-We will evaluate each grower site for disease incidence on foliage three times during the season, plus a harvest where mature fruit are weighed and graded for disease.

Study Timeline
-The MCC strip plots fertilizer will be disked into the soil prior to seeding to ensure high biomass production.

-The MCC planting date will be between March 30 and April 30 based on soil conditions and weather forecasts.

-Approximately 50-60 days later, the MCC will be at peak flowering and will be chopped, rototill incorporated into the soil and then packed using culti-mulcher. If irrigation is available, water will be applied to help seal the soil and create a better environment for biofumigation.

-Within 10-14 days of incorporation, Solid Gold pumpkins will be transplanted or direct seeded into those strips at roughly 4ft spacing between plants. Note that transplants are preferred at each site instead of direct seeding. Transplants will lead to an earlier harvest.

Plot Care
Each farm will follow their own standard weed, insect and disease control and fertility practices on the 8 strips. The fungicides used on the crop will need to be discussed ahead of time so we can limit the use of fungicides that might help control Plectosporium blight. These fungicides are Flint, Cabrio, Quadris, Inspire Super and Merivon.

Disease ratings of incidence on vines, foliage and fruit will be taken at 14-21 day intervals from vining until fruit maturity. Sections of all strips will be harvested and fruit will be weighed and graded for disease.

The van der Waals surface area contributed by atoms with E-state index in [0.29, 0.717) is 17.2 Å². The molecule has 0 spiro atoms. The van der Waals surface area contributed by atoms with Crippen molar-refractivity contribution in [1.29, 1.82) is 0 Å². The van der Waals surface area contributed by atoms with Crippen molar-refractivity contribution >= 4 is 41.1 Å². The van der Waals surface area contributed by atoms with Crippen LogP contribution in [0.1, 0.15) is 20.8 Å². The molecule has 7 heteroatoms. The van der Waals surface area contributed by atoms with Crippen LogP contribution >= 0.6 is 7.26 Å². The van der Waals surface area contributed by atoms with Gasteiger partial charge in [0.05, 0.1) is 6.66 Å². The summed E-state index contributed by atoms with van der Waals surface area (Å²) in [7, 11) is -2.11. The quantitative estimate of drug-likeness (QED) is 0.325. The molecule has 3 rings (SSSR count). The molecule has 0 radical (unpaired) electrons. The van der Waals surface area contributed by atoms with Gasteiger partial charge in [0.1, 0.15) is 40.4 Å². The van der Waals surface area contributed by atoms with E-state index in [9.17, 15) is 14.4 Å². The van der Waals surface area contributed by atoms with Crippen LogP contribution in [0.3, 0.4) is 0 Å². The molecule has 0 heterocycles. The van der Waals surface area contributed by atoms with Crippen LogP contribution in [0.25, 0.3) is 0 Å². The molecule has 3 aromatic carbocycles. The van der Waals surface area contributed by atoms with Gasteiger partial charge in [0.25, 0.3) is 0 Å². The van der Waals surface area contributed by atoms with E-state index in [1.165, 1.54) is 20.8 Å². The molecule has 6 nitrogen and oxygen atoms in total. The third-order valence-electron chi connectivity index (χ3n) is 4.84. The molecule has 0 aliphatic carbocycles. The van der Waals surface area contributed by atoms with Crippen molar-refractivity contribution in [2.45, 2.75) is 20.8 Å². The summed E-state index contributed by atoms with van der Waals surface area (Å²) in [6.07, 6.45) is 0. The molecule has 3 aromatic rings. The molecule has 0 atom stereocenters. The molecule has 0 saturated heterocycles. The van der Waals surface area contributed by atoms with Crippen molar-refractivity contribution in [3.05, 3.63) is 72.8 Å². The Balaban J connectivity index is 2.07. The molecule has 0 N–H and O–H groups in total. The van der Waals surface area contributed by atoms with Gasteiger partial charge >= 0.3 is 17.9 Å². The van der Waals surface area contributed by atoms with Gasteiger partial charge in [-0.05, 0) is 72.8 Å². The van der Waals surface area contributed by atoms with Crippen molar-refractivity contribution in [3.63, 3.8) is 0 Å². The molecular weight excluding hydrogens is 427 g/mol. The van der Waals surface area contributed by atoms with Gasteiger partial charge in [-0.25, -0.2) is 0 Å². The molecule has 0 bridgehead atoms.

Sign up
If interested in participating in this project or have questions, please contact me at 937-484-1526 or jasinski.4@osu.edu by March 19.

If growers want to see a video detailing the steps and processes involved with planting MCC as a biofumigant, check out the work we did in 2019 at https://youtu.be/Taz-PhDphhA.

This project is being funded by the Ohio Vegetable and Small Fruit Research and Development Program and the IPM Program.

Pumpkin & Squash Growers Wanted for On-Farm Mustard Biofumigation Trial

Plectosporium blight on fruit and handle.

Plectosporium blight on petioles and leaf veins.

In 2019, research was conducted into the use of mustard cover crops as a biofumigant to reduce a specific soil borne disease in pumpkins, Plectosporium blight, also known as white speck or Microdochium. The signs of this disease start out as spindle shaped lesions on the petioles, vines and back of leaf veins potentially killing the plant. If the disease progress, it can infect the handles and turn immature and mature fruit white.